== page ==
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Alderney airport plans facing scrutiny

Alderney airport plans facing scrutiny

Wednesday 24 January 2024

Alderney airport plans facing scrutiny

Wednesday 24 January 2024

The proposed work to extend and rebuild Alderney's runway and airport could have a "significant environmental effect" on the island's water environment according to a new report.

An Environmental Statement - required as part of the multi-million pound Alderney Runway Rehabilitation Project - has been published, with chapters on the Environmental Impact, Climate Change, the island's Socio-economics and Agriculture, Water and other considerations.

Back in December 2022, the States of Guernsey agreed the multi-million pound plans to redevelop the runway and airport but it was also agreed that an ‘Full’ Environmental Impact Assessment (EIA) would need to be carried out before any work could begin.

The plans include extending Alderney Airport’s runway to the west and to reconstruct or refurbish the Terminal Building and Fire Station so that larger aircrafts can use the runway. 

The size of the area to be affected by the planned building work is approximately 30.9 hectares.


Pictured: The red outline shows the proposed expansion and extensions to the airport and runway in Alderney.

The EIA found no significant effects were expected to arise during the actual construction phase of the planned development around the airport and runway but there is one major concern for the island's water quality once the new airport and runway are in use.

The EIA found there could be problems caused as a result of the potential need for de-icing on the larger aircraft which will then be able to fly in to the island. 

The work to de-ice ATRs could have a 'Major Adverse and Significant effect' on the 'potential change in water quality of the Bonne Terre Stream' which is the destination for water run off from the airport. 

The EIA says that "the biodegradation of de-icers results in the consumption of very high amounts of dissolved oxygen. As the Bonne Terre Stream is relatively small there is likely to be insufficient flow to dilute the de-icer contaminated runoff from the Airport, which is likely to constitute a significant proportion of the flow. This would result in a seasonal but significant adverse impact on the Bonne Terre Stream, the online ponds downstream, and potentially the small wetland area close to Platte Saline".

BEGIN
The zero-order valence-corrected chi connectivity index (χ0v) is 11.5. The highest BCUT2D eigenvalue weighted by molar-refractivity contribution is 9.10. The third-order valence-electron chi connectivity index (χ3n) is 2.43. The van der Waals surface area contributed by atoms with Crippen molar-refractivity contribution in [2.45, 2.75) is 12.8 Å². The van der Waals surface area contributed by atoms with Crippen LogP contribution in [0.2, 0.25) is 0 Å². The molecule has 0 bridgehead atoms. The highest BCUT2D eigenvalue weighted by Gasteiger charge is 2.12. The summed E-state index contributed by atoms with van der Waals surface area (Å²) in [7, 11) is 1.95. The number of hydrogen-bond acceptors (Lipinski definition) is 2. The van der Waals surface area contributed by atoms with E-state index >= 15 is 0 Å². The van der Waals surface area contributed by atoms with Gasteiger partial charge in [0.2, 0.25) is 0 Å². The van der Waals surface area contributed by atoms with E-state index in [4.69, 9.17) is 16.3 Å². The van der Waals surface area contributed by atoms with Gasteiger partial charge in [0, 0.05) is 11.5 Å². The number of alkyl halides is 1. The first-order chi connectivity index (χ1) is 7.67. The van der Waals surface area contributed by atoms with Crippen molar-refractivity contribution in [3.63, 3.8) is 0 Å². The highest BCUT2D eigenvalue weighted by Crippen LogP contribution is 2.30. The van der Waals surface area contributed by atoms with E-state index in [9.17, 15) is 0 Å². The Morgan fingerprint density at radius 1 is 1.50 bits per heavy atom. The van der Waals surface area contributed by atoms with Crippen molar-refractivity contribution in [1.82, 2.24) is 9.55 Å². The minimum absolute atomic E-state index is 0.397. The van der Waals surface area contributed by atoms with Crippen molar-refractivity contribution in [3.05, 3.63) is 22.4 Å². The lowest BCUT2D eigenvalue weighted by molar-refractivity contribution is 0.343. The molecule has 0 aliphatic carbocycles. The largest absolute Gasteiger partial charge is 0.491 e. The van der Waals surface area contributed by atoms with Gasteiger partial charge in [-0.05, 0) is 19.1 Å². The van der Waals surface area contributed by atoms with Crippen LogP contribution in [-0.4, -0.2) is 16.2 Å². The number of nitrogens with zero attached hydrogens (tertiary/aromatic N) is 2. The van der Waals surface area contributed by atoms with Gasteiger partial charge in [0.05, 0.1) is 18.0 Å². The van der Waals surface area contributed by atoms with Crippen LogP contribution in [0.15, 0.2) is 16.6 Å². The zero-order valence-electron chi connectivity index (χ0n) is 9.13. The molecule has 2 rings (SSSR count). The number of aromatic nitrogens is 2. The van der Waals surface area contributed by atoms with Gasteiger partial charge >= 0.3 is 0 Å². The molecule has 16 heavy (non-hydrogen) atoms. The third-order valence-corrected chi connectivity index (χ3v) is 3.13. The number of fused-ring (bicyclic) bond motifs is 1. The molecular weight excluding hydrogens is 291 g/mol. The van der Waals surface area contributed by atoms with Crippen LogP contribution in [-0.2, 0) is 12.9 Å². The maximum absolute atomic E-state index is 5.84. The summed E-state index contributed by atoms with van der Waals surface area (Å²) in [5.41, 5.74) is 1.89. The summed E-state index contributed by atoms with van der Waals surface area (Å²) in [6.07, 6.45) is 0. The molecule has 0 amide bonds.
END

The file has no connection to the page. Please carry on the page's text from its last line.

This is not a risk at present because of the lesser need to de-ice the smaller planes which currently service Alderney.

Against the perceived risks from de-icing, mitigation is proposed in the form of a De-icing Management Plan and a Drainage Strategy which would minimise the effect caused by the larger aircraft. 

The management plan would include a water quality risk assessment to estimate what chemicals could enter the water run off systems through de-icing, and how it can be reduced.

The Bonne Terre Stream’s water quality and flows would also need to be monitored along with aquatic ecological surveys "to better understand the sensitivity of the watercourse and associated water features (namely the online ponds and the wetland near Platte Saline)".

Following the risk assessments it may be decided that the water run off should be discharged a different way - avoided the Bonne Terre Stream. But, if no alternative can be found then de-icing of aircraft and the airfield might not be possible at Alderney Airport.

However, if a solution can be found then a De-icing Management Plan would focus on the procedural use of de-icing chemicals and in particular how it is managed by Alderney Airport and the Alderney Water Board to ensure that no water is taken from the Bonne Terre for human use when de-icer has been used.

The full Environmental Impact Assessment can be read HERE.

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